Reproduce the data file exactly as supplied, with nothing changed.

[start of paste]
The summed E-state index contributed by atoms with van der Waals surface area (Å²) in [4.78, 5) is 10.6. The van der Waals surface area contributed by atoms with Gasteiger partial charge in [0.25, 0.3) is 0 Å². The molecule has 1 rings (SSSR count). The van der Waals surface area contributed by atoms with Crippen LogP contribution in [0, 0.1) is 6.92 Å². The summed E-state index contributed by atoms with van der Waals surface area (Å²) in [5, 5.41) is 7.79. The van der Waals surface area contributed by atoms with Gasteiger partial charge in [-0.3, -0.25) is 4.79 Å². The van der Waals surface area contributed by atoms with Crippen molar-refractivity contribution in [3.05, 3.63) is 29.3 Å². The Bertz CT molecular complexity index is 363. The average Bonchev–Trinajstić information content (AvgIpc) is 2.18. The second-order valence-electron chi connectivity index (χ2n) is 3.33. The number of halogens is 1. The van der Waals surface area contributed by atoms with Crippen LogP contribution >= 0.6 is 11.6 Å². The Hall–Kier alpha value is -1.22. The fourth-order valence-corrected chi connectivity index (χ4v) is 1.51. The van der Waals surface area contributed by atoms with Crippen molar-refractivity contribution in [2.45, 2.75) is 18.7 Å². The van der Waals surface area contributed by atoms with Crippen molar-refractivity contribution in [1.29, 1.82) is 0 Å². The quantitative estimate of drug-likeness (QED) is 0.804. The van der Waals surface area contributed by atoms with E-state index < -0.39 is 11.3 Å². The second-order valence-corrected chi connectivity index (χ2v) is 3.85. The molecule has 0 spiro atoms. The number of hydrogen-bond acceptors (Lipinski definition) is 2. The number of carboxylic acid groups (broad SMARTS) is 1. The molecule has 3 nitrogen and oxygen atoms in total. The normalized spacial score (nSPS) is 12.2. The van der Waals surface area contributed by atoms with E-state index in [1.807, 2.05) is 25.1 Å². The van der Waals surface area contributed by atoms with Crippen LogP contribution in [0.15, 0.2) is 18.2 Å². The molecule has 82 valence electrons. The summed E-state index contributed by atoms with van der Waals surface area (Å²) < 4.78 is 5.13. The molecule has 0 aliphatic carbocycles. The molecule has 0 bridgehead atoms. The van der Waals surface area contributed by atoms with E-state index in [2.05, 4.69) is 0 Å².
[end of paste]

The summed E-state index contributed by atoms with van der Waals surface area (Å²) in [4.78, 5) is 10.6. The van der Waals surface area contributed by atoms with Gasteiger partial charge in [0.25, 0.3) is 0 Å². The molecule has 1 rings (SSSR count). The van der Waals surface area contributed by atoms with Crippen LogP contribution in [0, 0.1) is 6.92 Å². The summed E-state index contributed by atoms with van der Waals surface area (Å²) in [5, 5.41) is 7.79. The van der Waals surface area contributed by atoms with Gasteiger partial charge in [-0.3, -0.25) is 4.79 Å². The van der Waals surface area contributed by atoms with Crippen molar-refractivity contribution in [3.05, 3.63) is 29.3 Å². The Bertz CT molecular complexity index is 363. The average Bonchev–Trinajstić information content (AvgIpc) is 2.18. The second-order valence-electron chi connectivity index (χ2n) is 3.33. The number of halogens is 1. The van der Waals surface area contributed by atoms with Crippen LogP contribution >= 0.6 is 11.6 Å². The Hall–Kier alpha value is -1.22. The fourth-order valence-corrected chi connectivity index (χ4v) is 1.51. The van der Waals surface area contributed by atoms with Crippen molar-refractivity contribution in [2.45, 2.75) is 18.7 Å². The van der Waals surface area contributed by atoms with Crippen molar-refractivity contribution in [1.29, 1.82) is 0 Å². The quantitative estimate of drug-likeness (QED) is 0.804. The van der Waals surface area contributed by atoms with E-state index < -0.39 is 11.3 Å². The second-order valence-corrected chi connectivity index (χ2v) is 3.85. The molecule has 0 spiro atoms. The number of hydrogen-bond acceptors (Lipinski definition) is 2. The number of carboxylic acid groups (broad SMARTS) is 1. The molecule has 3 nitrogen and oxygen atoms in total. The normalized spacial score (nSPS) is 12.2. The van der Waals surface area contributed by atoms with E-state index in [1.807, 2.05) is 25.1 Å². The van der Waals surface area contributed by atoms with Crippen LogP contribution in [0.15, 0.2) is 18.2 Å². The molecule has 82 valence electrons. The summed E-state index contributed by atoms with van der Waals surface area (Å²) < 4.78 is 5.13. The molecule has 0 aliphatic carbocycles. The molecule has 0 bridgehead atoms. The van der Waals surface area contributed by atoms with E-state index in [2.05, 4.69) is 0 Å².